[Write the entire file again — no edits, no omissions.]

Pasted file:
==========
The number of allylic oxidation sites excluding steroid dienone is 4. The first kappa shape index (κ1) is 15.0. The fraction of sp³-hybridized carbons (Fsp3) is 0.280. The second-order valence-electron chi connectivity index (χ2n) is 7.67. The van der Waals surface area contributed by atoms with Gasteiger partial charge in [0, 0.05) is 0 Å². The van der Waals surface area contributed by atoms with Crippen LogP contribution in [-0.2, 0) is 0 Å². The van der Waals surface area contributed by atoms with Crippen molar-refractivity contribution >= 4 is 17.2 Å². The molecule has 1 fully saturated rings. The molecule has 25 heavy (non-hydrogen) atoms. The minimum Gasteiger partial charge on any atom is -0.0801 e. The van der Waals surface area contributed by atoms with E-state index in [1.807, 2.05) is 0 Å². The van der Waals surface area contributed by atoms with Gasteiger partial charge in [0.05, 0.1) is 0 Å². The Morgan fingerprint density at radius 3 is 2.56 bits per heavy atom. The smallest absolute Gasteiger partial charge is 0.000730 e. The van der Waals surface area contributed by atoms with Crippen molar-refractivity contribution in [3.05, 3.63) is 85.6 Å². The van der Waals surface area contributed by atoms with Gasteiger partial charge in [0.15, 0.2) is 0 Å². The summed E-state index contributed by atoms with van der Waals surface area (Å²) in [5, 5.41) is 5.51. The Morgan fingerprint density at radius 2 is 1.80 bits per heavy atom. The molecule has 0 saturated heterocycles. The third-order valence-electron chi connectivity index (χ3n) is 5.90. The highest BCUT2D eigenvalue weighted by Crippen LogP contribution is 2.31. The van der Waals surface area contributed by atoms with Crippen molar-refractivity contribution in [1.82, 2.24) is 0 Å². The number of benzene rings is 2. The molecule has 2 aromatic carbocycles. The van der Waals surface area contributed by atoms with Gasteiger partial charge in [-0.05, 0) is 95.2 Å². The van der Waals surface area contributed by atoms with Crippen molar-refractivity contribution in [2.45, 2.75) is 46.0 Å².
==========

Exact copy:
The number of allylic oxidation sites excluding steroid dienone is 4. The first kappa shape index (κ1) is 15.0. The fraction of sp³-hybridized carbons (Fsp3) is 0.280. The second-order valence-electron chi connectivity index (χ2n) is 7.67. The van der Waals surface area contributed by atoms with Gasteiger partial charge in [0, 0.05) is 0 Å². The van der Waals surface area contributed by atoms with Crippen LogP contribution in [-0.2, 0) is 0 Å². The van der Waals surface area contributed by atoms with Crippen molar-refractivity contribution >= 4 is 17.2 Å². The molecule has 1 fully saturated rings. The molecule has 25 heavy (non-hydrogen) atoms. The minimum Gasteiger partial charge on any atom is -0.0801 e. The van der Waals surface area contributed by atoms with E-state index in [1.807, 2.05) is 0 Å². The van der Waals surface area contributed by atoms with Gasteiger partial charge in [0.05, 0.1) is 0 Å². The Morgan fingerprint density at radius 3 is 2.56 bits per heavy atom. The smallest absolute Gasteiger partial charge is 0.000730 e. The van der Waals surface area contributed by atoms with Crippen molar-refractivity contribution in [3.05, 3.63) is 85.6 Å². The van der Waals surface area contributed by atoms with Gasteiger partial charge in [0.15, 0.2) is 0 Å². The summed E-state index contributed by atoms with van der Waals surface area (Å²) in [5, 5.41) is 5.51. The Morgan fingerprint density at radius 2 is 1.80 bits per heavy atom. The molecule has 0 saturated heterocycles. The third-order valence-electron chi connectivity index (χ3n) is 5.90. The highest BCUT2D eigenvalue weighted by Crippen LogP contribution is 2.31. The van der Waals surface area contributed by atoms with Crippen molar-refractivity contribution in [1.82, 2.24) is 0 Å². The number of benzene rings is 2. The molecule has 2 aromatic carbocycles. The van der Waals surface area contributed by atoms with Gasteiger partial charge in [-0.05, 0) is 95.2 Å². The van der Waals surface area contributed by atoms with Crippen molar-refractivity contribution in [2.45, 2.75) is 46.0 Å².